The next sign of kombucha that has gone bad is mold. Although this is a rare occurrence, it should be discarded. However, if the mold is found on the bottle cap, you should throw out the entire bottle. You should also avoid drinking any kombucha after the best before date.
It should last for months as long as it’s not fermented to taste sour; it should last for months. The alcohol content is another major factor to consider when determining if kombucha is terrible. Drinking kombucha over 1% ABV is extremely dangerous for pregnant women and children. Homemade kombucha is unlikely to be tested for alcohol, so it’s best to trust your instincts. Your body will tell you whether a drink is good or bad. If your body reacts badly, don’t drink it.
How Long Does Kombucha Last?
Depending on your brand, kombucha can last from a few months to a year. Most kombuchas keep their flavor for a few weeks after their expiration date, but they eventually become acidic.
I’m afraid I can’t give you a specific timeline because it depends on the producer. It usually lasts anywhere from a few months to a year ([CK]). The industry standard appears to be six months from the time of bottling ([CK][RK]). As you may know, kombucha does not quickly go wrong, so that it won’t go bad after a week or two after the expiration date on the label. The fermentation process in kombucha is ongoing, similar to that in unpasteurized sauerkraut, and the flavor changes gradually. So it’s not like it’ll be fine one day and then be terrible the following day.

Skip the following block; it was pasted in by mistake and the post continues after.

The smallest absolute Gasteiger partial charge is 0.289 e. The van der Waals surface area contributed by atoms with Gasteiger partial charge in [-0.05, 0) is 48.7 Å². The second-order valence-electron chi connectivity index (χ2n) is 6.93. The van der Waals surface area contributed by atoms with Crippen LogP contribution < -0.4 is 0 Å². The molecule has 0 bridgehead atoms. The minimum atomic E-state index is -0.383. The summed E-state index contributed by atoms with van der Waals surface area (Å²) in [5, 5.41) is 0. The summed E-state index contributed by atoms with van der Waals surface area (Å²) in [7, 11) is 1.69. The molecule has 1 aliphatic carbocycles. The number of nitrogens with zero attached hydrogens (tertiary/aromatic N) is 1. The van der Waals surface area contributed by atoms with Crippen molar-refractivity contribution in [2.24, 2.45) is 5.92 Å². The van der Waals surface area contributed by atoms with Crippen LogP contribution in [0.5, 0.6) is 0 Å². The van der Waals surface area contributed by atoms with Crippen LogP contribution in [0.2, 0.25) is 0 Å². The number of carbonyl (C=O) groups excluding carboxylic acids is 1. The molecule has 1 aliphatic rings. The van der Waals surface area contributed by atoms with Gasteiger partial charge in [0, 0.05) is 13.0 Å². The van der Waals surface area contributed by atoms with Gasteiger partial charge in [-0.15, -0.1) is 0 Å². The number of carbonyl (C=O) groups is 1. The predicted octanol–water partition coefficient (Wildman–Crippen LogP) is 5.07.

However, after a while, you’ll notice that the flavor no longer appeals to you, and it’s time to either discard it or put it to other uses ([NE]). It is a matter of personal preference, and there are no hard and fast rules if it happens near the best-by date or a few weeks (or months) after it. Furthermore, this period varies between batches, so this period will change even if you’re a brand loyalist.
How to Store Kombucha?
The recommended storage method for an unopened bottle varies (again) between producers. Some manufacturers recommend keeping it at room temperature ([CK]), while others recommend refrigeration ([GTS][RK][NE]). Keep it in the fridge if you’re not sure.
Once you’ve opened the bottle, could you put it in the fridge? The cold temperature slows the fermentation process, preventing it from becoming too acidic too quickly. If you prefer your kombucha to be less acidic, keep it refrigerated, like dairy products like kefir or yogurt.
When storing the bottles, make sure they are kept upright rather than on their sides ([GTS]). Otherwise, you may need to clean your refrigerator after some liquid has leaked from the bottle.